What does it take to get Angelenos off the freeway, out of their cars and onto a light rail transit (LRT) line for the 15.2-mile trip between downtown Los Angeles and Santa Monica, L.A.’s beachside neighbor? With the ability to allow riders to make the journey from downtown to the beach in approximately 45 minutes — even during rush hour — the Exposition (Expo) Line may hold the key.
Expo Line Phase 1, an 8.6-mile LRT line with 12 stations between downtown Los Angeles and Culver City, opened in April 2012. Expo Line Phase 2 — the 6.6-mile extension under construction between Culver City and Santa Monica, comprising seven new stations, seven major bridges, and three park-and-ride lots with approximately 570 spaces — is due to open in 2016.
By 2030, the completed Expo Line is expected to attract a ridership of approximately 64,000 per day. The Expo Line will improve transportation mobility for residents and visitors along the corridor; provide an alternative to the heavily congested I-10 freeway and east-west arterials; increase the capacity of the transportation system in Los Angeles County; and improve access to employment, education and recreation in downtown L.A., Culver City, Santa Monica and other destinations along the corridor.
The state legislature established the Exposition Construction Authority (Expo Authority) to plan, design and construct the Expo Line from downtown to Santa Monica. When Phase 2 is completed, the entire Expo Line will be owned and operated by Los Angeles County Metropolitan Transportation Authority (Metro), the regional transportation planning agency for Los Angeles County.
The total project cost of Phase 2, at $1.5 billion, includes costs for design, construction, utility relocation, light rail vehicles and real estate. The Phase 2 funding agreement between Metro and the Expo Authority provided the guidelines by which Metro is funding the project through a half-cent sales tax revenue as well as state and local funds.
Expo Authority awarded a design-build contract to a joint venture of Skanska USA and Rados Construction Inc. for Expo Phase 2. As lead designer for the Skanska-Rados joint venture, Parsons Brinckerhoff provided track design and station design, incorporating bikeway facilities and pedestrian links; design of the track guideway, structures, traction power system, overhead catenary system (OCS) and communication ductwork; design for 24 at-grade and above-grade street crossings; three park-and-ride lots; drainage and road improvements for at-grade crossings; and relocation of utilities.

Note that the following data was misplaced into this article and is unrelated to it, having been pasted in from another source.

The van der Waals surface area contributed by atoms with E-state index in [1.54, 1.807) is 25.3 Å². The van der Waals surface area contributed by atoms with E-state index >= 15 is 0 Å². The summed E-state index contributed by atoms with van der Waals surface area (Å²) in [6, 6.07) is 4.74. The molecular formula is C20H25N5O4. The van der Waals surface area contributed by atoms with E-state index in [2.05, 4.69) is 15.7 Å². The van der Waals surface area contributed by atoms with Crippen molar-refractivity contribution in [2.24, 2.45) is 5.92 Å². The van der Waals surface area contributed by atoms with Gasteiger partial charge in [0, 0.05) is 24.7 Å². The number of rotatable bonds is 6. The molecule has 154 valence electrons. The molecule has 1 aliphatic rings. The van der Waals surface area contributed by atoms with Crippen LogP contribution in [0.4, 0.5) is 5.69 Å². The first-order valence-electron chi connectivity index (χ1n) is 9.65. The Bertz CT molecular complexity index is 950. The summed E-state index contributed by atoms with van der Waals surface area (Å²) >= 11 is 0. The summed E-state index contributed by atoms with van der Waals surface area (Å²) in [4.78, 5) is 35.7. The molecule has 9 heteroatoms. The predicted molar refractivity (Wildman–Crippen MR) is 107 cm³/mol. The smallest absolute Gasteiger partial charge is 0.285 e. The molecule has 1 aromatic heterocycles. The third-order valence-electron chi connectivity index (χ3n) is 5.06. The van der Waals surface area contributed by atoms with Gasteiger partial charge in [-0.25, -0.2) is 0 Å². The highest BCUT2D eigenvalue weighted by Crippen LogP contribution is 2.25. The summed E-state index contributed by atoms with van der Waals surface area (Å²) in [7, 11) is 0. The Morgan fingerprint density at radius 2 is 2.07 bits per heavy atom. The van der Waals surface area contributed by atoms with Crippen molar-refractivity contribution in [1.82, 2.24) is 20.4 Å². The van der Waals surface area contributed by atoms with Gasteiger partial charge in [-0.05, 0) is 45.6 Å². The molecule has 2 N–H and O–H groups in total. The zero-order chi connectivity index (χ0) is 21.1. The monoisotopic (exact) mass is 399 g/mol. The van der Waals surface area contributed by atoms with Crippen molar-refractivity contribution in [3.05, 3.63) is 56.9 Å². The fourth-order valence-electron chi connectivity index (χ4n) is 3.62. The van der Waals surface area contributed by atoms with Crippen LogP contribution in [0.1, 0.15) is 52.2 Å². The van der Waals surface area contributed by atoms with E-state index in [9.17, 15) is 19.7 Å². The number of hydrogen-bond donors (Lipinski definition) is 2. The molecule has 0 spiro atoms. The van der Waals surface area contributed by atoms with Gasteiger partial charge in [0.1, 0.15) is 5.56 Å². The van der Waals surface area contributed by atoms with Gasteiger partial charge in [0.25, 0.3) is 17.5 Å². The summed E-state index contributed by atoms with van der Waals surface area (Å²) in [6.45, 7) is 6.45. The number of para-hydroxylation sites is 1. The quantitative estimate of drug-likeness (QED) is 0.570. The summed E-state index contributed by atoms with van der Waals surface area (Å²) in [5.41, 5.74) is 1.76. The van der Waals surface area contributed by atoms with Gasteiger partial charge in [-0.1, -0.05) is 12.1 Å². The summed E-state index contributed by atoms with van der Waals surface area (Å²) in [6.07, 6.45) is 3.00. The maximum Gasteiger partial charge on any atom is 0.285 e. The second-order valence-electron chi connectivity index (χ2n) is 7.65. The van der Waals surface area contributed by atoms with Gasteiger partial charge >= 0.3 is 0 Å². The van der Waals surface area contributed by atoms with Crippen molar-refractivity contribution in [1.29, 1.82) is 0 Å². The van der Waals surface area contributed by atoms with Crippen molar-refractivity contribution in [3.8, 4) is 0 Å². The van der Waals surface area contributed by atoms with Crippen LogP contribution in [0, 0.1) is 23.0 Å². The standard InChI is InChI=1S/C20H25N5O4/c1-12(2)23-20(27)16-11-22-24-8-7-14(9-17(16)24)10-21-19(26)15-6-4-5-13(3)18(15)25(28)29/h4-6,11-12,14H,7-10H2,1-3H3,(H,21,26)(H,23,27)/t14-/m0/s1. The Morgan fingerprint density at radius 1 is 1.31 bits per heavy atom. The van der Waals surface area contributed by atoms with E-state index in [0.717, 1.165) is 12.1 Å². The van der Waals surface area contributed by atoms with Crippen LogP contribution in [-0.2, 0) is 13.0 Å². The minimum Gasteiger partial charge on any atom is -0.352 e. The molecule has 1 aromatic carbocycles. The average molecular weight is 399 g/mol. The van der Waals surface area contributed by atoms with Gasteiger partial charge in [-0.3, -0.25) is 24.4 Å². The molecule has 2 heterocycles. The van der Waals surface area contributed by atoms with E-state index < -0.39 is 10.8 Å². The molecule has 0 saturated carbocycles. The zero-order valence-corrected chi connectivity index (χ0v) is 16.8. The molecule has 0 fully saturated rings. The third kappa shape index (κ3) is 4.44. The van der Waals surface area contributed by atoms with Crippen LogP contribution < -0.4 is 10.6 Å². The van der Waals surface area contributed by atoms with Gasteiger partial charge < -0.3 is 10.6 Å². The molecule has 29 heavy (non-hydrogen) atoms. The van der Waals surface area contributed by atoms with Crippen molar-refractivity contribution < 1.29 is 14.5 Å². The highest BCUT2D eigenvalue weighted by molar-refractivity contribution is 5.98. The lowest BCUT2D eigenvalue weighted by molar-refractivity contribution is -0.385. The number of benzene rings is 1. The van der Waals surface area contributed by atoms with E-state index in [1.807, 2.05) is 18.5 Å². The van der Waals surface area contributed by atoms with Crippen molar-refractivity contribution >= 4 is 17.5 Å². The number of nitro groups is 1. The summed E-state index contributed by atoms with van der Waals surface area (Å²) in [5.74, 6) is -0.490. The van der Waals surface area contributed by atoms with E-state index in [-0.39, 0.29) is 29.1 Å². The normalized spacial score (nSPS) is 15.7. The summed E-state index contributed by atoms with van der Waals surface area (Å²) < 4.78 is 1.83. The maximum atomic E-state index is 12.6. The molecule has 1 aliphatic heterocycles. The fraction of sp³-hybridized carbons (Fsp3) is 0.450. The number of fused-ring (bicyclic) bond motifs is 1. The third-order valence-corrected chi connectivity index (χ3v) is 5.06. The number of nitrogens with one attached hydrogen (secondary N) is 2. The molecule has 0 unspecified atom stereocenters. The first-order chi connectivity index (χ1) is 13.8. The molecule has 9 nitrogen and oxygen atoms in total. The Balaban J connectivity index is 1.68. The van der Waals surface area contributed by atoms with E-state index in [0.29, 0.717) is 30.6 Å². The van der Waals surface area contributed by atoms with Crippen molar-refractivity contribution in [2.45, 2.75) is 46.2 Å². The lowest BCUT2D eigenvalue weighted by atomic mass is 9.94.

Under the design-build project delivery method, the design-build team works under a single contract with the project owner to provide integrated design and construction services. A streamlined approach with a single point of responsibility, design-build is an alternative to the traditional design-bid-build delivery method in which design and construction services are split between separate entities and contracts.
A proven team approach for efficient construction of highways and buildings, the design-build method is gaining momentum in the transit industry. The Gold Line light rail line from Los Angeles to Pasadena was among the earliest transit design-build projects completed in the U.S. Following this success, Expo Phase 1 and Phase 2 were also built utilizing the design-build method.
“Design-build provides an integrated contracting vehicle for the design and construction of a project,” says Eric Olson, chief project officer, Exposition Construction Authority. “When done successfully, it results in a collaborative effort between the construction contractor, designer and the owner. This facilitates a cost-effective and constructible design that is consistent with the vision of the owner.”
As a team approach, design-build takes experience, strong relationships and commitment to a common goal. For Expo Line Phase 2, every discipline lead for design and construction, and a full-time quality assurance manager, were co-located in one project office, meeting weekly, performing interdisciplinary design reviews, constructability reviews, and working from a central document control system and central CADD database to facilitate communication and coordination.